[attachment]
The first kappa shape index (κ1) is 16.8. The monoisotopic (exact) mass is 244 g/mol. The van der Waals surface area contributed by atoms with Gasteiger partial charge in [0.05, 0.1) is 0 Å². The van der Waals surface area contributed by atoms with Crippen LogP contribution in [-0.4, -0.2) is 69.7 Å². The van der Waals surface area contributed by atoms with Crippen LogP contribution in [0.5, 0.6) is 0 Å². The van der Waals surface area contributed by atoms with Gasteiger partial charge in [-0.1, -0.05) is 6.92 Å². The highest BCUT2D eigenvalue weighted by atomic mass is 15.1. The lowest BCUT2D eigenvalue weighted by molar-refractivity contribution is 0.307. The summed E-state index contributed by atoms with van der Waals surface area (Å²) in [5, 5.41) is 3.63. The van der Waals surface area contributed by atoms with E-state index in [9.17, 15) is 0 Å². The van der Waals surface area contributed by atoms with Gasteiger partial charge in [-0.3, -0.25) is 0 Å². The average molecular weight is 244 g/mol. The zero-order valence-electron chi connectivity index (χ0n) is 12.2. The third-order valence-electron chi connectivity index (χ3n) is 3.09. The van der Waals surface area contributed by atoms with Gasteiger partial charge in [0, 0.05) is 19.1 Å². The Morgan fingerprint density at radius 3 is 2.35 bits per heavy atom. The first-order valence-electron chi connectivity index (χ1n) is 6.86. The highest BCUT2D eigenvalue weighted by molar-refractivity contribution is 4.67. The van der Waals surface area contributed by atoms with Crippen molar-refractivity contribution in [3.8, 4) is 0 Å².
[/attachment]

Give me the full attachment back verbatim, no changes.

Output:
The first kappa shape index (κ1) is 16.8. The monoisotopic (exact) mass is 244 g/mol. The van der Waals surface area contributed by atoms with Gasteiger partial charge in [0.05, 0.1) is 0 Å². The van der Waals surface area contributed by atoms with Crippen LogP contribution in [-0.4, -0.2) is 69.7 Å². The van der Waals surface area contributed by atoms with Crippen LogP contribution in [0.5, 0.6) is 0 Å². The van der Waals surface area contributed by atoms with Gasteiger partial charge in [-0.1, -0.05) is 6.92 Å². The highest BCUT2D eigenvalue weighted by atomic mass is 15.1. The lowest BCUT2D eigenvalue weighted by molar-refractivity contribution is 0.307. The summed E-state index contributed by atoms with van der Waals surface area (Å²) in [5, 5.41) is 3.63. The van der Waals surface area contributed by atoms with E-state index in [9.17, 15) is 0 Å². The van der Waals surface area contributed by atoms with Gasteiger partial charge in [-0.3, -0.25) is 0 Å². The average molecular weight is 244 g/mol. The zero-order valence-electron chi connectivity index (χ0n) is 12.2. The third-order valence-electron chi connectivity index (χ3n) is 3.09. The van der Waals surface area contributed by atoms with Gasteiger partial charge in [0, 0.05) is 19.1 Å². The Morgan fingerprint density at radius 3 is 2.35 bits per heavy atom. The first-order valence-electron chi connectivity index (χ1n) is 6.86. The highest BCUT2D eigenvalue weighted by molar-refractivity contribution is 4.67. The van der Waals surface area contributed by atoms with Crippen molar-refractivity contribution in [3.8, 4) is 0 Å².